Brexit Is Such Good Business for the Dutch, Their Watchdog Needs to Get Bigger
(Bloomberg) -- Amsterdam is winning so much business as Europe’s post-Brexit trading hub that the Netherlands is boosting the financial regulator’s budget by 10 percent to keep up with it all.
“It could be even more in case of a no-deal Brexit,” Merel van Vroonhoven, head of regulator AFM, said in a Bloomberg TV interview. AFM needs the extra budget to “heavily invest in IT” and hire many more people,” she added.
The Netherlands is set to become the venue for a big chunk of Europe’s stock and bond trading as Brexit forces companies to do more business on the continent. Around 30 to 50 financial firms, most of them trading specialists, have applied for a license to operate in the country since the Brexit vote, Van Vroonhoven said.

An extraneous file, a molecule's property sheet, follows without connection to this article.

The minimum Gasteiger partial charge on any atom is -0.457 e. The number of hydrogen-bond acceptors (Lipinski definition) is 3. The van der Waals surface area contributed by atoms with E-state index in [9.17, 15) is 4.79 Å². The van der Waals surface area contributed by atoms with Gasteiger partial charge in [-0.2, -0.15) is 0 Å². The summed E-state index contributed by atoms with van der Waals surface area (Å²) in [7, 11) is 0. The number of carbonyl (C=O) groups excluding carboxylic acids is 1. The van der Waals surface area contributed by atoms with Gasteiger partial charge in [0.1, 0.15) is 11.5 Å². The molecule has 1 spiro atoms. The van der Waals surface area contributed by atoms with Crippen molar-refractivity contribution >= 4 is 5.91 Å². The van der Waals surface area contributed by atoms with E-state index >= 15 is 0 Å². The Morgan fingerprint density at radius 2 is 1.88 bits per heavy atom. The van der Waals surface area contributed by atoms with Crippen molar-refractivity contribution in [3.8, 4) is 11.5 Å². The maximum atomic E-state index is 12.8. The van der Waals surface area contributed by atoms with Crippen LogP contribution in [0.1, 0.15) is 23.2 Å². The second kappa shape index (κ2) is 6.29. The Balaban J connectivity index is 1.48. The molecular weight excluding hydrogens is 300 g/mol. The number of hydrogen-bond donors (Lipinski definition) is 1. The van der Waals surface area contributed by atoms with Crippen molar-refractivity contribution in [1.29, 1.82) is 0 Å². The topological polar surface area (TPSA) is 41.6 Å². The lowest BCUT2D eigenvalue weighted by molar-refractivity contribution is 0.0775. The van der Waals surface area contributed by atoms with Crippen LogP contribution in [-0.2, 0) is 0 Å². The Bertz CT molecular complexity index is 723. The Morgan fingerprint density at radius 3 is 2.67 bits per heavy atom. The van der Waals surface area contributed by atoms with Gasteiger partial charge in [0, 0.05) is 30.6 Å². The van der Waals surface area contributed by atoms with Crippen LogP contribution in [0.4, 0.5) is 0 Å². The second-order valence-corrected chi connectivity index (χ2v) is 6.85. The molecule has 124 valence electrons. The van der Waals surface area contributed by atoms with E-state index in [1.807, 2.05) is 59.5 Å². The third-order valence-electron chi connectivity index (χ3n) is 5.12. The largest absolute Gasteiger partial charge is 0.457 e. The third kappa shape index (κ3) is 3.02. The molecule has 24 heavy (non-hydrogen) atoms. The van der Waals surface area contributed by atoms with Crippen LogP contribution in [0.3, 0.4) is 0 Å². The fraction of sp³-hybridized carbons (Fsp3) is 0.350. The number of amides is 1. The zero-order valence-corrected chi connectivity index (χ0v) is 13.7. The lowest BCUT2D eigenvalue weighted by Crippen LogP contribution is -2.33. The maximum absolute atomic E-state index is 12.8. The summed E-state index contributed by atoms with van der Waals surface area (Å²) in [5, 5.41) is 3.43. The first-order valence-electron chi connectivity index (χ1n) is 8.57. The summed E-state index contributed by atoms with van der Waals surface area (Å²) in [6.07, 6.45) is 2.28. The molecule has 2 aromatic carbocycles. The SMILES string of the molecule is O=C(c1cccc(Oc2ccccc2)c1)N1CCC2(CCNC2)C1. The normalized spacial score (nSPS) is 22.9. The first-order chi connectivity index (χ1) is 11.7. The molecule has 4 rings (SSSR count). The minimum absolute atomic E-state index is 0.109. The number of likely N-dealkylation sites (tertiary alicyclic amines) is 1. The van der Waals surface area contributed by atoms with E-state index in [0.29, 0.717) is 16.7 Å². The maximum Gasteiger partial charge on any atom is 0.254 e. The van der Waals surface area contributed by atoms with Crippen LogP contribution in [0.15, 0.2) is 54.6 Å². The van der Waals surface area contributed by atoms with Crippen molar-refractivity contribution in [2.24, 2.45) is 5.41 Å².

The AFM chief echoed a warning by other European risk being unable to operate in continental Europe after the vote if they haven’t yet applied for a license. Companies that met the regulator’s July deadline to apply will receive their licenses on time if everything is in order, while there’s no guarantee for those who arrived late, she said.
Incoming financial firms from the U.K. will boost the Dutch share of European equity trading to around one-third of the total from five percent currently, and its share of European bond trading to nearly 90 percent, the AFM estimates.
Adding staff may be easier said than done in a Dutch financial industry with low unemployment and a sharp increase in demand from banks. The country’s three largest lenders plan to add hundreds of extra people in their compliance departments to meet stricter money-laundering codes in the wake of the Danske Bank A/S scandal.
“Brexit will be a game changer for the Netherlands and it will have a lot of impact” she said. “We will have to deal with many more transactions.”
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